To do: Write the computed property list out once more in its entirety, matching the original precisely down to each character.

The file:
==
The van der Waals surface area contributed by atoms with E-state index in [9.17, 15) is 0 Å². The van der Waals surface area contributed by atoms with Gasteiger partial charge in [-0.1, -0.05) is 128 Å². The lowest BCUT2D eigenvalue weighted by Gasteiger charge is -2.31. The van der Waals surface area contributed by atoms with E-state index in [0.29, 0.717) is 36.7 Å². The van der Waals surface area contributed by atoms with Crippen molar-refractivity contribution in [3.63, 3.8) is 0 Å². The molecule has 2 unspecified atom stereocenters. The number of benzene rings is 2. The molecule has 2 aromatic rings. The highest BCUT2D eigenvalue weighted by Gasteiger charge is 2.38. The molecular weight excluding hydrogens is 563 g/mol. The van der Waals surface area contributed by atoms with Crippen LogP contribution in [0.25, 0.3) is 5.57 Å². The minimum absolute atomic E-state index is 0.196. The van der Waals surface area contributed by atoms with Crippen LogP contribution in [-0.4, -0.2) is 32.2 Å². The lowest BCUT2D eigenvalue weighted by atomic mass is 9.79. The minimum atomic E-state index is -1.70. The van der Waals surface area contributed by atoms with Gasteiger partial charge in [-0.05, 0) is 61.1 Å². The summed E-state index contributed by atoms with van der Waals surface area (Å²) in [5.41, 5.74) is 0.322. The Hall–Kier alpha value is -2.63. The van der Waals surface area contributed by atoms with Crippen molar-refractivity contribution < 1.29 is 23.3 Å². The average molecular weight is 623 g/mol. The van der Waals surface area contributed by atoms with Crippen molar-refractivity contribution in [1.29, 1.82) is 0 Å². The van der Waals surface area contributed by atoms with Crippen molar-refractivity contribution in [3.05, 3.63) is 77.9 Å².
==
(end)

The van der Waals surface area contributed by atoms with E-state index in [9.17, 15) is 0 Å². The van der Waals surface area contributed by atoms with Gasteiger partial charge in [-0.1, -0.05) is 128 Å². The lowest BCUT2D eigenvalue weighted by Gasteiger charge is -2.31. The van der Waals surface area contributed by atoms with E-state index in [0.29, 0.717) is 36.7 Å². The van der Waals surface area contributed by atoms with Crippen molar-refractivity contribution in [3.63, 3.8) is 0 Å². The molecule has 2 unspecified atom stereocenters. The number of benzene rings is 2. The molecule has 2 aromatic rings. The highest BCUT2D eigenvalue weighted by Gasteiger charge is 2.38. The molecular weight excluding hydrogens is 563 g/mol. The van der Waals surface area contributed by atoms with Crippen LogP contribution in [0.25, 0.3) is 5.57 Å². The minimum absolute atomic E-state index is 0.196. The van der Waals surface area contributed by atoms with Crippen LogP contribution in [-0.4, -0.2) is 32.2 Å². The lowest BCUT2D eigenvalue weighted by atomic mass is 9.79. The minimum atomic E-state index is -1.70. The van der Waals surface area contributed by atoms with Gasteiger partial charge in [-0.05, 0) is 61.1 Å². The summed E-state index contributed by atoms with van der Waals surface area (Å²) in [5.41, 5.74) is 0.322. The Hall–Kier alpha value is -2.63. The van der Waals surface area contributed by atoms with Crippen molar-refractivity contribution < 1.29 is 23.3 Å². The average molecular weight is 623 g/mol. The van der Waals surface area contributed by atoms with Crippen molar-refractivity contribution in [1.29, 1.82) is 0 Å². The van der Waals surface area contributed by atoms with Crippen molar-refractivity contribution in [3.05, 3.63) is 77.9 Å².